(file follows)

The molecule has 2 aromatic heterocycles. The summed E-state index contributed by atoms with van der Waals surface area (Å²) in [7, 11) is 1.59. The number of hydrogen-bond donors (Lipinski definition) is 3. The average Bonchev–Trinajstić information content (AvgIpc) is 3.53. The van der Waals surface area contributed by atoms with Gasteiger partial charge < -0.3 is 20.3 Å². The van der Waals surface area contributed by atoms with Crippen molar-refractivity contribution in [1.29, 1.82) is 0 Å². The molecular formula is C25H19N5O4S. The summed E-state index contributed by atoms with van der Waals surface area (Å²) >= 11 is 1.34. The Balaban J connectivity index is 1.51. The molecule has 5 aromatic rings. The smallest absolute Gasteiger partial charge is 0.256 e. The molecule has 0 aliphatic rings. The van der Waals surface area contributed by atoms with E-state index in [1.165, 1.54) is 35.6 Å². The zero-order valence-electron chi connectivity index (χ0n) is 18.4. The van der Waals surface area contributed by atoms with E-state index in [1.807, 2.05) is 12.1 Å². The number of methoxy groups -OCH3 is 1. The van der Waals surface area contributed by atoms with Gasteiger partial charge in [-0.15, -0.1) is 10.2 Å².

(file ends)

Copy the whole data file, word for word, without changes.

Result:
The molecule has 2 aromatic heterocycles. The summed E-state index contributed by atoms with van der Waals surface area (Å²) in [7, 11) is 1.59. The number of hydrogen-bond donors (Lipinski definition) is 3. The average Bonchev–Trinajstić information content (AvgIpc) is 3.53. The van der Waals surface area contributed by atoms with Gasteiger partial charge < -0.3 is 20.3 Å². The van der Waals surface area contributed by atoms with Crippen molar-refractivity contribution in [1.29, 1.82) is 0 Å². The molecular formula is C25H19N5O4S. The summed E-state index contributed by atoms with van der Waals surface area (Å²) >= 11 is 1.34. The Balaban J connectivity index is 1.51. The molecule has 5 aromatic rings. The smallest absolute Gasteiger partial charge is 0.256 e. The molecule has 0 aliphatic rings. The van der Waals surface area contributed by atoms with E-state index in [1.165, 1.54) is 35.6 Å². The zero-order valence-electron chi connectivity index (χ0n) is 18.4. The van der Waals surface area contributed by atoms with E-state index in [1.807, 2.05) is 12.1 Å². The number of methoxy groups -OCH3 is 1. The van der Waals surface area contributed by atoms with Gasteiger partial charge in [-0.15, -0.1) is 10.2 Å².